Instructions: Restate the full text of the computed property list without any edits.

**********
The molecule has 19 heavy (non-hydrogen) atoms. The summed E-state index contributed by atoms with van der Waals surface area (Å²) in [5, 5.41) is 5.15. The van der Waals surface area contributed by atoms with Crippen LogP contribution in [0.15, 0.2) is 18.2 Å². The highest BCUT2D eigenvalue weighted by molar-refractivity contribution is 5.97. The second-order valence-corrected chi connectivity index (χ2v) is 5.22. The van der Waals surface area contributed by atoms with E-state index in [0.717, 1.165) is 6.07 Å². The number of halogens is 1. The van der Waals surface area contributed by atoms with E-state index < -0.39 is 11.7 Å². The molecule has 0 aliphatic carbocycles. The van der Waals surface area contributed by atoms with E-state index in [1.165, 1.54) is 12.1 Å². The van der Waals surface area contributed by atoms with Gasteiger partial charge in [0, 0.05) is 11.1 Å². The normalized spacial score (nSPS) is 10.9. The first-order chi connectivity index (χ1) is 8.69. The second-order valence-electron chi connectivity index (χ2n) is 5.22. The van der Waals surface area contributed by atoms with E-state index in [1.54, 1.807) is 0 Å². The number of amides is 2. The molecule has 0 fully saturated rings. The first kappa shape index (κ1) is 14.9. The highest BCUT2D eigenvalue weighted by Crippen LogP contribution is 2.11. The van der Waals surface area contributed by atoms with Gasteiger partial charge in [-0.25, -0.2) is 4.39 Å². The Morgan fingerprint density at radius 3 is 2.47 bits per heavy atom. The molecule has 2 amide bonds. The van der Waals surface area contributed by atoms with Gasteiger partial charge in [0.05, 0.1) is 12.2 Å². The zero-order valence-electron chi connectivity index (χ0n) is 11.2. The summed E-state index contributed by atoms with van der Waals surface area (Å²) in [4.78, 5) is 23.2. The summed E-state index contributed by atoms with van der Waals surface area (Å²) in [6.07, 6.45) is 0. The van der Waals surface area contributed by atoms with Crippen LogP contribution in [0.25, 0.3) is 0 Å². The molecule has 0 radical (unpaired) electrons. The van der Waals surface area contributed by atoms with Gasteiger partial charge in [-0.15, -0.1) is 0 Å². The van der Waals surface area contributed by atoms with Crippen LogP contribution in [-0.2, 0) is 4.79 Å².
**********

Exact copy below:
The molecule has 19 heavy (non-hydrogen) atoms. The summed E-state index contributed by atoms with van der Waals surface area (Å²) in [5, 5.41) is 5.15. The van der Waals surface area contributed by atoms with Crippen LogP contribution in [0.15, 0.2) is 18.2 Å². The highest BCUT2D eigenvalue weighted by molar-refractivity contribution is 5.97. The second-order valence-corrected chi connectivity index (χ2v) is 5.22. The van der Waals surface area contributed by atoms with E-state index in [0.717, 1.165) is 6.07 Å². The number of halogens is 1. The van der Waals surface area contributed by atoms with E-state index < -0.39 is 11.7 Å². The molecule has 0 aliphatic carbocycles. The van der Waals surface area contributed by atoms with E-state index in [1.165, 1.54) is 12.1 Å². The van der Waals surface area contributed by atoms with Gasteiger partial charge in [0, 0.05) is 11.1 Å². The normalized spacial score (nSPS) is 10.9. The first-order chi connectivity index (χ1) is 8.69. The second-order valence-electron chi connectivity index (χ2n) is 5.22. The van der Waals surface area contributed by atoms with E-state index in [1.54, 1.807) is 0 Å². The number of amides is 2. The molecule has 0 fully saturated rings. The first kappa shape index (κ1) is 14.9. The highest BCUT2D eigenvalue weighted by Crippen LogP contribution is 2.11. The van der Waals surface area contributed by atoms with Gasteiger partial charge in [-0.25, -0.2) is 4.39 Å². The Morgan fingerprint density at radius 3 is 2.47 bits per heavy atom. The molecule has 2 amide bonds. The van der Waals surface area contributed by atoms with Gasteiger partial charge in [0.05, 0.1) is 12.2 Å². The zero-order valence-electron chi connectivity index (χ0n) is 11.2. The summed E-state index contributed by atoms with van der Waals surface area (Å²) in [4.78, 5) is 23.2. The summed E-state index contributed by atoms with van der Waals surface area (Å²) in [6.07, 6.45) is 0. The van der Waals surface area contributed by atoms with Crippen LogP contribution in [0.25, 0.3) is 0 Å². The molecule has 0 radical (unpaired) electrons. The van der Waals surface area contributed by atoms with Gasteiger partial charge in [-0.15, -0.1) is 0 Å². The van der Waals surface area contributed by atoms with Crippen LogP contribution in [-0.2, 0) is 4.79 Å².